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Here's the deal:

When i have a function with default arguments like this one

int foo (int a, int*b, bool c = true);

If i call it by mistake like this:

foo (1, false);

The compiler will convert false to an int pointer and call the function with b pointing to 0.

I've seen people suggest the template approach to prevent implicit type conversion:

template <class T>
int foo<int> (int a, T* b, bool c = true);

But that approach is too messy and makes the code confusing.

There is the explicit keyword but it only works for constructors.

What i would like is a clean method for doing that similarly to the explicit method so that when i declare the method like this:

(keyword that locks in the types of parameters) int foo (int a, int*b, bool c = true);

and call it like this:

foo (1, false);

the compiler would give me this:

foo (1, false);
         ^
ERROR: Wrong type in function call (expected int* but got bool)

Is there such a method?

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2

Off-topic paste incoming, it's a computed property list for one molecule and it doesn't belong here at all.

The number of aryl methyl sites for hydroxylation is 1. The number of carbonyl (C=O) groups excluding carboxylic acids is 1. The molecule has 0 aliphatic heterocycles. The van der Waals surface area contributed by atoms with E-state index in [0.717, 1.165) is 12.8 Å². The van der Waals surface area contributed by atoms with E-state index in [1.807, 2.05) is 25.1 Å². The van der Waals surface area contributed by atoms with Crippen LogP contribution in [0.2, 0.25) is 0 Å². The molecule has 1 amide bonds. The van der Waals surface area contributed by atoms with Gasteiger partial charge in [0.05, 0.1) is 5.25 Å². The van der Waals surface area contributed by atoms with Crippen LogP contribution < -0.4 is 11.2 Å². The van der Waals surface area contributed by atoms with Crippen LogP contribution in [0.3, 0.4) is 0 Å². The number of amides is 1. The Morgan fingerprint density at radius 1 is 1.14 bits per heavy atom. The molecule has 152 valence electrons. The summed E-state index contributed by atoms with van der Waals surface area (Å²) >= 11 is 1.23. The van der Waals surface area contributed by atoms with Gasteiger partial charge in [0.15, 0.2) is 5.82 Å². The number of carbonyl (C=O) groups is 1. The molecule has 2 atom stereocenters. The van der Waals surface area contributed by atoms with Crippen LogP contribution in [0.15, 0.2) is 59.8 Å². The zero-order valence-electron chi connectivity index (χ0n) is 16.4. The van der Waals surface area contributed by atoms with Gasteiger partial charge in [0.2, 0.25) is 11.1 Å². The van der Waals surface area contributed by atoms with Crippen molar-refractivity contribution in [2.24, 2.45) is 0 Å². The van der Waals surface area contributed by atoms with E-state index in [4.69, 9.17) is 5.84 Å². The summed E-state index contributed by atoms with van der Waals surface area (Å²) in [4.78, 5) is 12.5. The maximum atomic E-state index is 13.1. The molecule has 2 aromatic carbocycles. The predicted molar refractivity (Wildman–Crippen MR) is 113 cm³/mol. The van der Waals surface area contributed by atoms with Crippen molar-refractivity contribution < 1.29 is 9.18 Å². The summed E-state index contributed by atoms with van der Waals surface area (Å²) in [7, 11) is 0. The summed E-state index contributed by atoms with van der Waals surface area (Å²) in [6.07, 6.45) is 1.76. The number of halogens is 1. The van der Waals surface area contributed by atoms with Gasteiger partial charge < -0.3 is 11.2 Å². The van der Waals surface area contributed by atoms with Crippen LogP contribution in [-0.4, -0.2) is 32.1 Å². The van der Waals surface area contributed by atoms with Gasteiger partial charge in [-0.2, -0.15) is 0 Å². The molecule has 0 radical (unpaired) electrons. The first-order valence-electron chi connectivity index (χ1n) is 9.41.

What do you expect it to do when you have void foo(short a, int b, long c) and you call it like foo(1, 1, 1) ? "Oh those implicit conversions are okay" –  ta.speot.is Nov 29 '13 at 10:31
    
Actually those aren't conversions because integers are ambiguous data. I want to prevent mostly conversion when calling foo (a (int), b (some other object) ); Those typos have given me a lot of headaches. –  Jean-Luc Nacif Coelho Nov 29 '13 at 10:35
1  
1 is an int. stackoverflow.com/a/8108658/242520 –  ta.speot.is Nov 29 '13 at 10:40
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2 Answers 2

up vote 4 down vote accepted

No, there is no such method. Template is good for such thing, I think. However, in gcc for example there is flag -Wconversion-null, and for code with foo(1, false) it will give warning

converting «false» to pointer type for argument 2 of «int foo(int, int*, bool)» [-Wconversion-null]

and in clang there is a flag -Wbool-conversion

initialization of pointer of type 'int *' to null from a constant boolean expression [-Wbool-conversion]

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With gcc you could pair that with -Werror and maybe -Werror= and get warning(s) as errors! Exactly what OP wanted! –  ta.speot.is Nov 29 '13 at 10:37
    
That's a shame. I hope they add this feature someday so i can stop using the int foo (int a, int b) { foo (a, b, true); } =( –  Jean-Luc Nacif Coelho Nov 29 '13 at 11:07
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The best way is to set the warning level properly, and not ignore warnings.

For example gcc, has the -Wall option, which handles lots of problematic cases, and will show next warning in your case (g++ 4.8.1):

garbage.cpp: In function ‘int main(int, char**)’:
garbage.cpp:13:13: warning: converting ‘false’ to pointer type for argument 2 of ‘int foo(int, int*, bool)’ [-Wconversion-null]
  foo(0,false);
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